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Democrats took a first step toward putting a $15 an hour minimum wage proposal on Gov. Chris Christie’s desk Monday.

Given that it’s likely to be vetoed by Christie, the plan that advanced in a party-line vote is likely to wind up being decided by voters in a 2017 referendum – raising the minimum to $10.10 an hour, then hiking it $1.25 an hour each year until it tops $15. It would then continue to increase by the rate of inflation.

“What we’re asking for is not a whole lot. It’s not going to make anybody rich. It’s just going to make their lives a little easier in a very, very, very expensive state,” said Charles Hall Jr., president of Retail, Wholesale and Department Store Union Local 108 and chairman of the Working Families United for New Jersey coalition.

Thomas Edison State College, Trenton - NJ, United States
A large crowd, mostly supporters of a $15 minimum wage, attended the Senate Labor Committee meeting Monday at the Statehouse. (Michael Symons/Townsquare Media NJ)

“We need poverty prevention in the form of economic empowerment, and there are few things that are as fundamental to economic empowerment as decent wages,” said Serena Rice, executive director of the Anti-Poverty Network of New Jersey.

New Jersey’s minimum wage is currently $8.38 an hour. Voters approved a constitutional amendment in 2013 raising it by $1 an hour and allowing for inflation adjustments, but backers of that plan now say it goes too slow.

Business groups turned out in droves at Monday’s hearing to say the new plan goes too fast.

Victor LaTorre said his business, LaTorre Hardware & Garden Center in Vineland, would be severely impacted. He said he would lay off three of 12 workers – one full-timer and two part-timers – and significantly raise prices.

“A minimal increase in minimum wage, I think we can continue to survive. At $15, I’m not sure that my business would survive,” LaTorre said.

LaTorre acknowledged that people need more money to afford New Jersey, though wonders if a $15 minimum wage would hike the cost of living even further.

“I think it would escalate it more because the person that’s going to get the increase is going to pay a lot more for goods and services, not just for hardware in my store but for other products – gasoline, groceries, everyday things that they would have to purchase,” LaTorre said.

Frank Guaracini III, part of a group that owns a commercial realty business in Vineland, says stores that rent space from his company already have a tough time keeping up with rent payments. He worries a supermarket that anchors the shopping plaza would opt not to renew its lease in 2018.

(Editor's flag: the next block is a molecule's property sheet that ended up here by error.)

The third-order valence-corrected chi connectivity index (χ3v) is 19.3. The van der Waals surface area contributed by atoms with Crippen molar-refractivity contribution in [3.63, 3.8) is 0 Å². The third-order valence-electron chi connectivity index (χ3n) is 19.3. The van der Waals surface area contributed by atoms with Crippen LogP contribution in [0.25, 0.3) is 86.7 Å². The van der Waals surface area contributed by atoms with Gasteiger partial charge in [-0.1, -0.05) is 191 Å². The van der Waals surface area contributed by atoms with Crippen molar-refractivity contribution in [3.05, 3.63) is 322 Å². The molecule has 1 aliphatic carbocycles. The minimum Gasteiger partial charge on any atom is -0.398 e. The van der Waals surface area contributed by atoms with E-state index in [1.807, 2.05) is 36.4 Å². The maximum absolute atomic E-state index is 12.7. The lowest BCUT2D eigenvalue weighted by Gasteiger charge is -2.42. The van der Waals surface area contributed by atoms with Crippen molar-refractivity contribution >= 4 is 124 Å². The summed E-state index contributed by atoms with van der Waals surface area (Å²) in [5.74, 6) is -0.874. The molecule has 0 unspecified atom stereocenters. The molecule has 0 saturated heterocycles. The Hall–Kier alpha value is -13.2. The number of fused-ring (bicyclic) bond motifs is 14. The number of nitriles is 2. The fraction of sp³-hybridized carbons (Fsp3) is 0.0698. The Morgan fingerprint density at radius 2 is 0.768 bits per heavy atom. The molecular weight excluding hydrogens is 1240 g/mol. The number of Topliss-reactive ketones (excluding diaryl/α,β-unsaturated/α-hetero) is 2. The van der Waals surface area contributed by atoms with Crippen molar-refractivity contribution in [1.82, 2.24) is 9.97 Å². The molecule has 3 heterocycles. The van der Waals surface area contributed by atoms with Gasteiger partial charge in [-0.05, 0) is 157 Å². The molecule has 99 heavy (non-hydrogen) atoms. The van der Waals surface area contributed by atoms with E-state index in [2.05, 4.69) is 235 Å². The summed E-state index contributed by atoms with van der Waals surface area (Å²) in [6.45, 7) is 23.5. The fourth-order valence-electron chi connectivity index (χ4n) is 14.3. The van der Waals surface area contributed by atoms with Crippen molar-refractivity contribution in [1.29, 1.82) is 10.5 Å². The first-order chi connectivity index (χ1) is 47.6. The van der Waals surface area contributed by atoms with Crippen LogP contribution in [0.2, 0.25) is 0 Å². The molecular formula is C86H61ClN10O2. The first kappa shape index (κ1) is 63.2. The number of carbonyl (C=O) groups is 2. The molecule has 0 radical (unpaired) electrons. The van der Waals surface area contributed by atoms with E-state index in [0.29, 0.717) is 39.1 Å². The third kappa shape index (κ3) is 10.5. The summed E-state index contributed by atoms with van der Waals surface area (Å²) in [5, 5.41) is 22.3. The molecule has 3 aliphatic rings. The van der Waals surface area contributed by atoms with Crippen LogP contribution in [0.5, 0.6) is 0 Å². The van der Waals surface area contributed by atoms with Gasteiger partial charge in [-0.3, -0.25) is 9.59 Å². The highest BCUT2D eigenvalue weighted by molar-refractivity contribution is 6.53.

“I believe that if the minimum wage bill passes as it’s written today that it would be possible for one of our large tenants not to renew, which would have a detrimental, huge, catastrophic effect on our business,” Guaracini said.

“The end result, though, would be not only will there be blight and an empty building, but I won’t be able to feed my family, as well. I won’t be able to pay my mortgage. I won’t be able to pay my student loans. I won’t be able to put my child in daycare and things of that nature,” Guaracini said.

A $15 an hour minimum wage would cost 33,000 jobs in New Jersey, projects Michael Saltsman, research director for the Washington-based Employment Policies Institute.

More concerning, Saltsman said, is that almost two-thirds of working-age people in poverty in New Jersey don’t have jobs. There are places with massive unemployment rates among youth already, he said – such as 55 percent in East Orange and 38 percent in Trenton.

“Raising the minimum wage to try to lift them out of poverty would be a difficult task because they need a paycheck in the first place instead of having their paycheck boosted,” Saltsman said.

Lawmakers said those alarm bells are raised often but rarely come true.

“The last time we raised the minimum wage, the business community predicted we were going to lose 30,000 jobs. Well, we actually increased jobs by 90,000,” said Senate President Stephen Sweeney, D-Gloucester. “So their predictions have been wrong. It’s been wrong on paid family leave. It was wrong on minimum wage twice.”

Sen. Joseph Vitale, D-Middlesex, one of the bill’s chief sponsors, said “there is no real ladder to the middle class, no real ladder to stability” in the current minimum wage and that even a $15 minimum, while helpful, probably isn’t high enough.

“It wasn’t the right time when we were in the Great Recession. It wasn’t the right time before the Great Recession. It’s now not the right time after it,” Vitale said. “We know our economy is on the upswing, gradually and slowly, yet it’s still not the right time.”

“It doesn’t seem to me for some of those who oppose the bill, some business organizations, that there’s ever really the right time,” Vitale said. “It’s always the right time in this state. New Jersey has one of the highest costs of living in the entire nation.”

An Assembly committee is scheduled to act Thursday on the companion bill in that bill. Assembly Speaker Vincent Prieto, D-Hudson, had once been pushing for an immediate increase to $15 an hour but relented to pursue the slower-going increase advocated by Sweeney.

“You know, I would love it to be $15 today, but obviously there’s a little bit of a chance for everybody to sort of phase it in. I think that’s going to be a key thing,” Prieto said.

“We’re all on the same page on this,” Prieto said.

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